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If you haven’t seen it already, last week I wrote all about why I’m OBSESSED with the design program Canva, and why it’s my ride or die when it comes to creating all my blog and Pinterest graphics. I recommend checking it out here before diving into this post, as I go into a lot of detail about some of my favorite, secret Canva tips and tricks that I use to make my designs pop.
When it comes to crafting post graphics for your blog, you obviously want them to stand out on Pinterest.
When creating blog graphics, you want them to stand out & be poppin'.Click To Tweet
As we all know, Pinterest is one, big black hole of cray cray. But like, in a good way. In a really good way. And if you’re a blogger, you want all your blog posts all up in that bunch of cray cray.
But if you’ve been blogging for awhile, you’ve probably noticed something. There are, literally, hundreds of thousands (more like millions) of blogs floating around in the interwebs…and on Pinterest—it can be difficult to stand out anymore.
Which is why you want your Pinterest blog post graphics to be poppin’. I’m talking on point like your manicure on a Monday morning.
With that in mind, let’s get some specifications out of the way first.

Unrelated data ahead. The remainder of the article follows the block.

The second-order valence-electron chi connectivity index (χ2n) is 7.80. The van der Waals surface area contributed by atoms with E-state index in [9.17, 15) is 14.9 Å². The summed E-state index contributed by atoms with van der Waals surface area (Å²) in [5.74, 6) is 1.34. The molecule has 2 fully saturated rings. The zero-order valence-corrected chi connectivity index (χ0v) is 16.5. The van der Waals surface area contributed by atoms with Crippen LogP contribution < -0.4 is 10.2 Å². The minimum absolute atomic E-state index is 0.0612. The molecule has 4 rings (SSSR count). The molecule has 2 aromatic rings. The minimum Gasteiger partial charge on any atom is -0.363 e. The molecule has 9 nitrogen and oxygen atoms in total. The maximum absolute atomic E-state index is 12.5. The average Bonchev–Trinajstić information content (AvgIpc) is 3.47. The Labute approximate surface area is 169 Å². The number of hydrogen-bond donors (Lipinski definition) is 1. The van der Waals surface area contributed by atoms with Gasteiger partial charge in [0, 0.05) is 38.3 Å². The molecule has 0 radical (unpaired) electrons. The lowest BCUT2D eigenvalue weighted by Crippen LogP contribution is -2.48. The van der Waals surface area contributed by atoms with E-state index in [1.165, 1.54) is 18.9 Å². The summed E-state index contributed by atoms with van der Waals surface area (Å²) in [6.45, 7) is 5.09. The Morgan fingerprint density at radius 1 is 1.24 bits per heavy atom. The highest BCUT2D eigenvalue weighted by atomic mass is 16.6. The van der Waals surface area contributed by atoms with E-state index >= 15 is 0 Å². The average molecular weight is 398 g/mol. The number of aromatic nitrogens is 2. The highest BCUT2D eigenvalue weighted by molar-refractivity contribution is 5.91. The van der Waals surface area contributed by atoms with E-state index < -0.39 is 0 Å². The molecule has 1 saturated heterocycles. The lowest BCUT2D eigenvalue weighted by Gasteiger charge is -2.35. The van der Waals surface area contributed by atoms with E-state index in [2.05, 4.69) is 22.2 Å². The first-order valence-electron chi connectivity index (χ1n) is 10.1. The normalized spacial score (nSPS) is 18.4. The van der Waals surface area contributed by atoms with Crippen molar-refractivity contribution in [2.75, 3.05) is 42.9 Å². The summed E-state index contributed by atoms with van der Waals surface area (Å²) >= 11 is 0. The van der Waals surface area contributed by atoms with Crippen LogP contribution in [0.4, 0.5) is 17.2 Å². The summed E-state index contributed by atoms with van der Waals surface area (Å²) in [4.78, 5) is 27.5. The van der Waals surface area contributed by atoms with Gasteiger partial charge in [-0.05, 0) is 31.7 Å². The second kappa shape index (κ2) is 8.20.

Elements of a Perfect Pinterest Blog Post Graphic
—A good maximum pin height to keep in mind is 2.5 times the width of your pin. So, if your pin width is 600px, you’d want your height to be (max) around 1,500px (source).
—Keep things vertical. For Pinterest (which is the platform we create our blog images for), vertical images do much better. Because Pinterest is organized in a column (or grid-like) layout, vertical images stand out much better in all the clutter.
—Minimal backgrounds and a lotta red seem to do well on Pinterest. Photos with predominantly red or orange hues often get repinned twice as much. But hey, if red isn’t your favorite color, I say just do you, boo. I’m not a huge fan of red (or orange), so I stay in my lane and do what I like. You can’t always follow all the rules. I’m a rebel, go with it.
—Don’t include faces. Apparently, pins without faces get shown a lot more love—23% more love, to get super technical. (source)
—Less is more. I mean, I’m a sucker for a minimal design aesthetic, so I’m more than a little biased here. But really, one tip I try to tell myself when I’m making a new graphic is: “Is there anything else I can eliminate from this design?” You wouldn’t wear every single ring, bracelet, or necklace that you own at one time, so think of your blog designs in the same way. Keep it simple. The more simple your designs are, the more people can understand what you’re saying through and the more effective they will be.